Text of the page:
D.C. Mayor Muriel E. Bowser on Tuesday announced plans to open eight centers — one in each ward — for residents seeking coronavirus vaccinations and tests, as the regional death rate increases and more places consider vaccine mandates.
The centers will provide vaccines, at-home rapid antigen test kits and kiosks for taking PCR tests and are located in areas selected for accessibility, such as a shopping center. Centers in wards 3, 4, 5 and 6 are slated to open Monday.
After a months-long surge driven by the omicron variant, infection rates dropped in recent days by about 30 percent in D.C. and Maryland, and less in Virginia, where the spike took longer to materialize than elsewhere in the region, according to The Washington Post’s coronavirus tracker.
In the District, Patrick Ashley, the head of emergency response for the city’s health department, highlighted the importance of vaccination while discussing recent coronavirus deaths.
“The one common thing these people are dying from is . . . being unvaccinated,” Ashley said.
Sequencing shows 70 percent of new infections are due to the omicron variant and 30 percent are delta, he said. The city’s health department will continue to stock tests at select libraries, firehouses and other locations.
The report came three days after the city instituted a vaccine requirement for retail stores and restaurants. Officials in Montgomery County, which according to the Centers for Disease Control and Prevention has an 85 percent vaccination rate, are considering a similar policy.
County residents and business owners who turned out to oppose the proposed vaccine passport at a virtual public hearing Tuesday said it would not slow the spread of the coronavirus and would burden businesses already suffering amid the pandemic, driving economic activity away from the county.
Some speakers threatened to vote out council members in the upcoming Democratic primary if they voted for the vaccine passport; others warned that such a mandate would force restaurants and retail employees to become proof-of-vaccine enforcers, possibly placing themselves at risk of backlash from unhappy patrons.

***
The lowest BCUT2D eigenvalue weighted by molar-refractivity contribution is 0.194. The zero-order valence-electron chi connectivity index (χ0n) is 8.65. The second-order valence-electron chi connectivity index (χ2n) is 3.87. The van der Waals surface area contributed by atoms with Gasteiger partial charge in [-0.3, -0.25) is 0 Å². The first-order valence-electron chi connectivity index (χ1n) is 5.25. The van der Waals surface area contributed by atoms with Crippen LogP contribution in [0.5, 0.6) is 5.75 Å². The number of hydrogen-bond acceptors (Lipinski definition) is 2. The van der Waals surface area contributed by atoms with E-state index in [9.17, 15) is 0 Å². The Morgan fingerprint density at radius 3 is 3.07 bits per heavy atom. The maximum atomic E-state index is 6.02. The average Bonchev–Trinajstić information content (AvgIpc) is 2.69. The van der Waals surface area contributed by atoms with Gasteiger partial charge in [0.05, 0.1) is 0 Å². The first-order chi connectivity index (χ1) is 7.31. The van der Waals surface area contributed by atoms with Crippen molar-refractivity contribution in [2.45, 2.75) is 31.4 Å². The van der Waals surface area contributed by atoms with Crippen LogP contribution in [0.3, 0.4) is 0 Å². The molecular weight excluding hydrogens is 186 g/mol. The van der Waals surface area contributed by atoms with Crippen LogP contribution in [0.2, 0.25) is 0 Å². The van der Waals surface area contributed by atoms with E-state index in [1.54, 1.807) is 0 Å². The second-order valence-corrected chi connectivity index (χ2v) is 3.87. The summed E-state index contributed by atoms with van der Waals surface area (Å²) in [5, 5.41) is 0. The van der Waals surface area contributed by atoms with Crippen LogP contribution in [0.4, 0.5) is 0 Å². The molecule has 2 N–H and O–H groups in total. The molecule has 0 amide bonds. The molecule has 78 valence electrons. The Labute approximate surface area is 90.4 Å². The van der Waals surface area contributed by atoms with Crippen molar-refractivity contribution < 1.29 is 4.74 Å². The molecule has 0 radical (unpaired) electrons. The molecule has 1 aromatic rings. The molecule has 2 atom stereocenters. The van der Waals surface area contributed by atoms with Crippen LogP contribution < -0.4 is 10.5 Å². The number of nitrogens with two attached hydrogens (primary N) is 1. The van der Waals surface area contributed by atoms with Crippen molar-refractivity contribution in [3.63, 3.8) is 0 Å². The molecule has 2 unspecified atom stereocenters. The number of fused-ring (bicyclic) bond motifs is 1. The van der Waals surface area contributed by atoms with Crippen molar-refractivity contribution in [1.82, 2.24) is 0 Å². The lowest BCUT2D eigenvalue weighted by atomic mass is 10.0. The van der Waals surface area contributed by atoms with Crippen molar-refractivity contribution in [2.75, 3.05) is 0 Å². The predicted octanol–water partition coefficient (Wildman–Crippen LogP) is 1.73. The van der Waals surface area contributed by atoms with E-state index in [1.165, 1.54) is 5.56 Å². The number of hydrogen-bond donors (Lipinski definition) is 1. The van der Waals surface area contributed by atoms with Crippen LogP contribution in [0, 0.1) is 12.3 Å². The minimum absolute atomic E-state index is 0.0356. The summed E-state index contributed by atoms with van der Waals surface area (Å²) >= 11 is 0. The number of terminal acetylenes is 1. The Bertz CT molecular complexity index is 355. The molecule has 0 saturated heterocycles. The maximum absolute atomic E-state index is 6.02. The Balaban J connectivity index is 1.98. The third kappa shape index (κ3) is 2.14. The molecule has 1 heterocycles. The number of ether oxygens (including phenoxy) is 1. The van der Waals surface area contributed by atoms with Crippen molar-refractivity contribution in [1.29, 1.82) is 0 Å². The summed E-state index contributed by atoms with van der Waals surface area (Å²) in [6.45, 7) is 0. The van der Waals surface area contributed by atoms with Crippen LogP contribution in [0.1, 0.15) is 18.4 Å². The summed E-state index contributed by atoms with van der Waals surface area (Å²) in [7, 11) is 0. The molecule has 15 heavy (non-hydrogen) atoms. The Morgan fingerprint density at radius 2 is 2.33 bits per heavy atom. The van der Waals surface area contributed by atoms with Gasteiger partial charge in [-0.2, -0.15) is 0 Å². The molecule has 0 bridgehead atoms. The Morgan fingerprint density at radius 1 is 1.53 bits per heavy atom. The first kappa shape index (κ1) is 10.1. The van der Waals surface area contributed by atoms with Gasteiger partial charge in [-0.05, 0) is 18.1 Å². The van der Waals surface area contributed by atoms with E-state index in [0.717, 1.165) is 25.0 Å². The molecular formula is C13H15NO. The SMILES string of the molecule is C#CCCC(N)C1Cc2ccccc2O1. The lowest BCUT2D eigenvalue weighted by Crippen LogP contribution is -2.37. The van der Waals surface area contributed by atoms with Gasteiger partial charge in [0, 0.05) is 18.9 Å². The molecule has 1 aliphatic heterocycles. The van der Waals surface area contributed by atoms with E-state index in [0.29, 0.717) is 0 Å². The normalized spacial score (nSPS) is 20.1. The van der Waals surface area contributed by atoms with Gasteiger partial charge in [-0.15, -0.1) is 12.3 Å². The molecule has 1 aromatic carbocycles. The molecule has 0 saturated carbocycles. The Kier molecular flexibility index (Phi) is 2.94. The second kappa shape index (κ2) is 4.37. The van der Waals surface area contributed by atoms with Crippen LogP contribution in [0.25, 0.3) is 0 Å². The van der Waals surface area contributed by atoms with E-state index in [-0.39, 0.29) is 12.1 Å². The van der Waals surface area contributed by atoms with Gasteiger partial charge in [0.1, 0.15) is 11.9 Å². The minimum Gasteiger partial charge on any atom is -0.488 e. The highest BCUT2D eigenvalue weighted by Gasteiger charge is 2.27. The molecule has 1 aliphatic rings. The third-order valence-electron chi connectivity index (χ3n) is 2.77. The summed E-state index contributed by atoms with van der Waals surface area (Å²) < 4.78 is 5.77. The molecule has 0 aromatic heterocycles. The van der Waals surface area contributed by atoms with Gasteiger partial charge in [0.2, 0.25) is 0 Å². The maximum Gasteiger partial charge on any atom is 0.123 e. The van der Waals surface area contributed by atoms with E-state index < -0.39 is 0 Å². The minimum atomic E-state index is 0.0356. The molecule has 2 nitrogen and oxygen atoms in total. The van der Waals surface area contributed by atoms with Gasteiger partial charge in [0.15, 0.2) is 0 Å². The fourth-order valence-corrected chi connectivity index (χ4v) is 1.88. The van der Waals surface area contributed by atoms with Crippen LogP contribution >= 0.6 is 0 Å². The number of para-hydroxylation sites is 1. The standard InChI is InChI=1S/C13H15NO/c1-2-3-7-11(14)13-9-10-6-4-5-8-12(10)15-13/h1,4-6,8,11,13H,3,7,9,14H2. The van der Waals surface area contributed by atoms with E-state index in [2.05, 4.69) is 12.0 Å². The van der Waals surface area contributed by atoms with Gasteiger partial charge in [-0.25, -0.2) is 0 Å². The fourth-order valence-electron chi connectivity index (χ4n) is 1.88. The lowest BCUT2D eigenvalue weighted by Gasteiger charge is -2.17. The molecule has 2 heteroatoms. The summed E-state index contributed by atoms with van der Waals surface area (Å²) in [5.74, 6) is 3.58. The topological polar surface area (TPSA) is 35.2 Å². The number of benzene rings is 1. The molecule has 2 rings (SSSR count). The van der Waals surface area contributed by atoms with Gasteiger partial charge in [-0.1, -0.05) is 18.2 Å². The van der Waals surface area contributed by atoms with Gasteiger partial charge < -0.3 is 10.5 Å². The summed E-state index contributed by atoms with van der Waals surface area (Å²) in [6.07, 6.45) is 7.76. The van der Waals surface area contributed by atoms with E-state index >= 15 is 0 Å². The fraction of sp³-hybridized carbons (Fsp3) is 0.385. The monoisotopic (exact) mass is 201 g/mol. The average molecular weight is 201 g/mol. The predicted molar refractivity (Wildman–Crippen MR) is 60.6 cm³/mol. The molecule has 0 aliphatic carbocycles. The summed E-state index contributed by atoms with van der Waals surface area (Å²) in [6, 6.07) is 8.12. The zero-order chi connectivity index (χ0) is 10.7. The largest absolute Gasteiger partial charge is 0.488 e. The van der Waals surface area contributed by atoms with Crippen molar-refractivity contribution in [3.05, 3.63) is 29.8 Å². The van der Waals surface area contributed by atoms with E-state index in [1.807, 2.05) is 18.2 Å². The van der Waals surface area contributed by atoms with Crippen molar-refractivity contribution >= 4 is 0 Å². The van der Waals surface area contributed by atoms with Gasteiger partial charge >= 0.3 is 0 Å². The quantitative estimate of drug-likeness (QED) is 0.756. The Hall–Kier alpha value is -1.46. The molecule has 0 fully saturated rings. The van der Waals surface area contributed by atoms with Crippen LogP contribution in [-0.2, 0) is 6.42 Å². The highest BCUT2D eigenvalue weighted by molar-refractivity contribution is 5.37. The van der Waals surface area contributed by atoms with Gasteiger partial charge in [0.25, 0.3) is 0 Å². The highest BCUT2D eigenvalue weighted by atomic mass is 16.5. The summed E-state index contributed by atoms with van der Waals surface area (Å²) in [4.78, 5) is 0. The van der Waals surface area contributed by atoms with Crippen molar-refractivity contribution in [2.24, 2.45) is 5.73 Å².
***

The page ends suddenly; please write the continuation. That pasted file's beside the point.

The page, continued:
The health resolution proposed by County Executive Marc Elrich (D) would require all residents 5 or older to provide proof of full vaccination to enter restaurants, bars, fitness centers and other indoor facilities.
Those who have medical or religious exemptions would be excluded. This proposal is more stringent than the requirement that recently took effect in D.C., which requires proof of vaccination from those 12 or older. Mask mandates remain in effect in the county and in D.C.
“Its negative consequences far outweigh the benefits,” said Mauricio Vasquez, a board member with the Hispanic Chamber of Commerce for Montgomery County. The chamber “fully supports” efforts to increase vaccine uptake, he said, but is concerned a sweeping mandate would be costly and difficult for small businesses to enforce.
Not all residents in the county have identification cards to verify against proof of vaccination documents, he said, and having police officers enforce the vaccine passport — as is currently proposed — could heighten anxiety in communities of color.
“Insufficient thought has been given to the vaccine mandate,” Vasquez said. “It could promote social inequities.”
To take effect, the bill needs to be approved by the Montgomery County Council, which is scheduled to vote on it on Jan. 25.
Baltimore City is also considering a vaccine passport.
The debate comes as D.C., Maryland and Virginia report a slight drop in infection rates and an increase in deaths, which experts say typically follows a surge in cases.
In Maryland, Anne Arundel County Executive Steuart Pittman opened his weekly covid briefing on a somber note Tuesday, announcing that 39 residents died of covid-19 last week — the highest weekly total since the start of the pandemic.
“While the good news is that case rates are dropping and even hospitalizations are starting to reflect the drop, and we expect the omicron surge to be on the downturn very soon, the death rate has not,” he said. “The death rate has surged.”
Anne Arundel’s previous seven-day record for deaths, 30, was set last January.
Anne Arundel Health Officer Nilesh Kalyanaraman said hospitalizations in the county are showing “a glimmer of a good sign,” by appearing to plateau with 230 patients Tuesday.
Maryland has experienced a 10 percent decline in hospitalizations in the past week, and its seven-day average case rate has dropped in half, from a high of 16,158 earlier this month to 8,444 on Tuesday, according to data tracked by The Washington Post.
Deaths, on the other hand, are seeing a slight uptick. According to The Post’s covid-19 tracker, the seven-day average of deaths was nearly 2 percent higher than last week.
“Please, please, please,” Kalyanaraman said, “if you know anyone who is not vaccinated against covid-19, plead with them to do so.”
Nicole Asbury and Jacqueline Dupree contributed to this report.